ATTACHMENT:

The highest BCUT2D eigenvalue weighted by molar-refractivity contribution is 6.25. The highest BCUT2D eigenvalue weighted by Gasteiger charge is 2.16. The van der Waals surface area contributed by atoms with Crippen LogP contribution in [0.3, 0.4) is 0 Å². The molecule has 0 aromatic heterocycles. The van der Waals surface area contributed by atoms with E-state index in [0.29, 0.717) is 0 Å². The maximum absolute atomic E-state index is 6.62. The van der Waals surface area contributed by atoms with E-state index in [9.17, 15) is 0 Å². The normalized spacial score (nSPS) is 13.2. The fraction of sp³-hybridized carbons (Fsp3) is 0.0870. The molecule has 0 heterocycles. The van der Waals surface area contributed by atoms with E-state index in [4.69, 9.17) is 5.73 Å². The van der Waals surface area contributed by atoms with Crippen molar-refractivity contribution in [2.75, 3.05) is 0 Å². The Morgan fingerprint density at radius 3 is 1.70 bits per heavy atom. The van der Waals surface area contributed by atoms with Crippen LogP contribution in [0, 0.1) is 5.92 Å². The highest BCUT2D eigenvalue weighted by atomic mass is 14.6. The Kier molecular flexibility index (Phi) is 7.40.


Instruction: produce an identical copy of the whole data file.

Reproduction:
The highest BCUT2D eigenvalue weighted by molar-refractivity contribution is 6.25. The highest BCUT2D eigenvalue weighted by Gasteiger charge is 2.16. The van der Waals surface area contributed by atoms with Crippen LogP contribution in [0.3, 0.4) is 0 Å². The molecule has 0 aromatic heterocycles. The van der Waals surface area contributed by atoms with E-state index in [0.29, 0.717) is 0 Å². The maximum absolute atomic E-state index is 6.62. The van der Waals surface area contributed by atoms with E-state index in [9.17, 15) is 0 Å². The normalized spacial score (nSPS) is 13.2. The fraction of sp³-hybridized carbons (Fsp3) is 0.0870. The molecule has 0 heterocycles. The van der Waals surface area contributed by atoms with E-state index in [4.69, 9.17) is 5.73 Å². The van der Waals surface area contributed by atoms with Crippen molar-refractivity contribution in [2.75, 3.05) is 0 Å². The Morgan fingerprint density at radius 3 is 1.70 bits per heavy atom. The van der Waals surface area contributed by atoms with Crippen LogP contribution in [0, 0.1) is 5.92 Å². The highest BCUT2D eigenvalue weighted by atomic mass is 14.6. The Kier molecular flexibility index (Phi) is 7.40.